Cool and Lyrical, Four by Getz
Stan Getz was a study in contrasts. A man with an unsurpassed talent for melodic beauty and understated musical elegance, he none-the-less fought viciously with his personal demons. Addicted to heroin for decades, Stan Getz also suffered from alcoholism and problems with other intoxicants. His addictions lead him to live a life of Jekyll and Hyde, pushing him through three marriages marked by familial violence, abuse and one of the most bizarre and long-lived divorce cases this author has ever heard of. Through all of this Getz's musical voice, as filtered through his preferred axe - the tenor saxophone, remained sweet, soft and romantic. Clearly Getz's music was the calm eye of his personal storm. Knowing this makes listening to the sound of Getz an even more amazing experience today.
Stan Getz first achieved notoriety with his legendary solo on the ballad Early Autumn recorded in 1949 with Woody Herman's Second Herd. At the tender age of twenty-two Mr. Getz found himself on the road to success as a cool-school jazz giant. Shaken by a freak accident while touring with Woody Herman's group, Getz left the band in March of 1950. Propelled by the popularity of the just released Early Autumn , Getz began recording as a leader with several small ensembles. His preferred format was the quartet.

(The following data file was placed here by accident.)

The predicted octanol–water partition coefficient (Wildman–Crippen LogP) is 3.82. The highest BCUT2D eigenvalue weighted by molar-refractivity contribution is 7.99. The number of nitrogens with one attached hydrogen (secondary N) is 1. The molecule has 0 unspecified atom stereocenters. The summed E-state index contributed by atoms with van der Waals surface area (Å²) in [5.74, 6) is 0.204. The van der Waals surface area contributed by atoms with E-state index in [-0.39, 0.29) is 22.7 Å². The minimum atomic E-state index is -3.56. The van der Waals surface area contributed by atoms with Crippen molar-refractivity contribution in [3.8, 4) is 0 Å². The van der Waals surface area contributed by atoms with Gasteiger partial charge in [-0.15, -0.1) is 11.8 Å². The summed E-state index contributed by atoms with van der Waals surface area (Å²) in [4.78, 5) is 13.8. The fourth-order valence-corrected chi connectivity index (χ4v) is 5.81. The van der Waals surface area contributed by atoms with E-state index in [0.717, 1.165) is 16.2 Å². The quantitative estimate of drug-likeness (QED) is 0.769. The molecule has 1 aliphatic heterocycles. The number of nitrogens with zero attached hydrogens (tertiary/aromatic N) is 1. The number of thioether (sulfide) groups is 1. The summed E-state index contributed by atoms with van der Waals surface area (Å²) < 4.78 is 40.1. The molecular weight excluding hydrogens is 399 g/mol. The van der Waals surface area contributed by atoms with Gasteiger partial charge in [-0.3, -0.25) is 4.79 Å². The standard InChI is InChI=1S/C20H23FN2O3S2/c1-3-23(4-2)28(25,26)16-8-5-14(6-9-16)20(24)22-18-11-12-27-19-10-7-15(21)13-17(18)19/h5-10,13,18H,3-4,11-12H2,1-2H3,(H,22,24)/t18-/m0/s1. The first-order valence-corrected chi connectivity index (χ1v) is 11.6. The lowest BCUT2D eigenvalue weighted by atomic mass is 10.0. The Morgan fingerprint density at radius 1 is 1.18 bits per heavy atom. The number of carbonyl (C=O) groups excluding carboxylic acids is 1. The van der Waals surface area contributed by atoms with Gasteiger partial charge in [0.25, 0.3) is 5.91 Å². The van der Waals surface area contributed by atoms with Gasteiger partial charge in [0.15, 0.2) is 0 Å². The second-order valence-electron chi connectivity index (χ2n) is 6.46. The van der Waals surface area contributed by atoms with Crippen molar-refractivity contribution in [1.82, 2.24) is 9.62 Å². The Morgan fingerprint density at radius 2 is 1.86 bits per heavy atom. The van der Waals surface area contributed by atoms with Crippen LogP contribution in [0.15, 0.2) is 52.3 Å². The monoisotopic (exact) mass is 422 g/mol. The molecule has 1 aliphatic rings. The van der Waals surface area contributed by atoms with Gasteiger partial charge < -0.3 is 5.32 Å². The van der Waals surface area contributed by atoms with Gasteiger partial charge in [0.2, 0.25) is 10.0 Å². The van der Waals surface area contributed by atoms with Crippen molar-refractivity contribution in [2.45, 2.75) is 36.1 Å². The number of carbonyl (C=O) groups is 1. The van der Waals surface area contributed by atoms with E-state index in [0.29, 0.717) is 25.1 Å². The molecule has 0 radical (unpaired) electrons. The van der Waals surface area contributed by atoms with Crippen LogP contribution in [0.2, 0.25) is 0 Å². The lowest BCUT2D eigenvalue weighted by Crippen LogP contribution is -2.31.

Stan Getz Quartets
Prestige LP7002 (reissued OJC-121)
From June of 1949 through April of 1950 Getz waxed a series of sides for Bob Weinstock that show us the young virtuoso stretching his legs for the first time as a small group leader. Pianist Al Haig accompanies on eight of the tunes with various combinations of Stan Levey, Roy Haynes and Don Lamond on drums, Gene Ramey, Tommy Potter and Percy Heath on bass. On four of the cuts Tony Aless takes over on piano. The quartet format works perfectly for Getz, allowing him plenty of room to solo, and fine rhythmic and melodic support that really lays the structure of the songs out in the open.
The first cut, There's A Small Hotel , sets the pace for the album. That pace is mid-tempo be-bop. Detail in the mono sound is sadly lacking, as is dynamic contrast, but this does not seem to take away too much from the music. The playing surface is admirably flat and noise free. I was unable to secure an original pressing (I looked, I looked!) so I can't comment on any comparisons in that vein.